We asked you to send in your picks for the greatest sports moments in L.A. history, and 1,181 ballots later we are unveiling the top 20 vote-getters. Each weekday we will unveil a new moment until we reach No. 1.
No. 14: Lakers win 33 in a row (18 first-place votes, 2,803 points)
Imagine going an entire month without losing an NBA game.
Imagine going two months without losing a game.
In the 1971-72 season, the Lakers did the unimaginable, winning 33 consecutive games over an eight-week stretch. It stands as the longest streak in league history.
On the final day of October, the Lakers lost to Golden State to fall to 6-3. Legendary forward Elgin Baylor, beset by numerous injuries, retired four days later.
Lakers Coach Bill Sharman responded by inserting second-year player Jim McMillian into the starting lineup, alongside Jerry West, Gail Goodrich, Wilt Chamberlain and Happy Hairston.
On Nov. 5, the Lakers started the run to history with a 110-106 victory over the Baltimore Bullets at the Forum. They won 13 more games in November, then won their first six games of December. A 104-95 victory over the Atlanta Hawks on Dec. 12 at the Forum extended the streak to 21 games, breaking the league mark of 20 set by the Milwaukee Bucks the previous season.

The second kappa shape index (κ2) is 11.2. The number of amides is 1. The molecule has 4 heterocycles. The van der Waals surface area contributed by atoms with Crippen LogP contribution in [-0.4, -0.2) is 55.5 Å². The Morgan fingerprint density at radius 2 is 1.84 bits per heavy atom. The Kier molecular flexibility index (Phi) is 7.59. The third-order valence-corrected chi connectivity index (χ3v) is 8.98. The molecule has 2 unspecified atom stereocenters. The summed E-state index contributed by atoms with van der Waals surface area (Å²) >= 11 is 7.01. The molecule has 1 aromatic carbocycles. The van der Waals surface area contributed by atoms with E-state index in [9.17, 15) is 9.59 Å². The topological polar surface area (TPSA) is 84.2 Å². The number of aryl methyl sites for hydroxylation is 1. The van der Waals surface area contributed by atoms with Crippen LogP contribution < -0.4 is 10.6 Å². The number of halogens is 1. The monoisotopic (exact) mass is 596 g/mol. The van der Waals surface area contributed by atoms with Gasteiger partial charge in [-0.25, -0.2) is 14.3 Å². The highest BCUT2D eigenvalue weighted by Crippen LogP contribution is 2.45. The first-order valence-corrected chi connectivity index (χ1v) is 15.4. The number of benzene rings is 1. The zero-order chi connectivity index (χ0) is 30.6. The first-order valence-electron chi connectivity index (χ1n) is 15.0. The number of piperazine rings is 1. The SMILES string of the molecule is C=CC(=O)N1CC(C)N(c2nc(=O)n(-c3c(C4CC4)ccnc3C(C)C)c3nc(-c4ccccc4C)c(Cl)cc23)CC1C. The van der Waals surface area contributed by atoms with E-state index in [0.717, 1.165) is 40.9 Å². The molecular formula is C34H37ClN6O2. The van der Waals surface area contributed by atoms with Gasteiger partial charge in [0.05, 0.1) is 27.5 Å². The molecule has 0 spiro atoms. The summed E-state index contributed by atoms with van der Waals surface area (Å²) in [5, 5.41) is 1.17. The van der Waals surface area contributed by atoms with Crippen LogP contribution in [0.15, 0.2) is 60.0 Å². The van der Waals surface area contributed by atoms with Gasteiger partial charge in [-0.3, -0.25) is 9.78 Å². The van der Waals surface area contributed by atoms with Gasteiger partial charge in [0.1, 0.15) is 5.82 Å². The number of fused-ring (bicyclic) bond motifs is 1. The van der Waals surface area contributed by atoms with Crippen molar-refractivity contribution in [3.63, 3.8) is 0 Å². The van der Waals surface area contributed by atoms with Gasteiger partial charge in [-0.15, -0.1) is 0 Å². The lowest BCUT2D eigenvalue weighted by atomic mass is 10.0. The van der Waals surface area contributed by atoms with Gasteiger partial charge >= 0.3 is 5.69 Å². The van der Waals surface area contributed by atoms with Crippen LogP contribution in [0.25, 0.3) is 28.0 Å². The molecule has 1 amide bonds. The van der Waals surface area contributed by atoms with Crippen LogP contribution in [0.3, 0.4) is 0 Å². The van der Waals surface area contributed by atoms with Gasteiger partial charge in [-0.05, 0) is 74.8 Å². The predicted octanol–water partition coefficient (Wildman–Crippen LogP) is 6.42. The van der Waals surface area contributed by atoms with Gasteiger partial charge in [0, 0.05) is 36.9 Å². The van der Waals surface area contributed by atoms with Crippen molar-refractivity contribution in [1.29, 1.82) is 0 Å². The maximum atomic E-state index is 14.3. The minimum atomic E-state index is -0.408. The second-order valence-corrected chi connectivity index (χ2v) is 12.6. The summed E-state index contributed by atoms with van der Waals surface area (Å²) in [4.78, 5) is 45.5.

Nine more victories in December ran the streak to 30. Win No. 33 came in Atlanta on Jan. 7, a 134-90 rout of the Hawks.
Two days later, it was over, as the defending champion Bucks hammered the Lakers, 120-104, on a Sunday afternoon before a delirious crowd in Milwaukee and a national television audience.
The Lakers beat the Bucks early in the streak and beat every other team in the league at least once except the Cincinnati Royals, who finished the season at 30-52. The average margin of victory during the streak was 17 points.
The Lakers set another record by going 69-13 that season. They capped the year with their first title in Los Angeles.
No team has seriously challenged the streak in the ensuing 39 seasons. The closest any team has come was the 2007-08 Houston Rockets, who won 22 in a row.
— Hans Tesselaar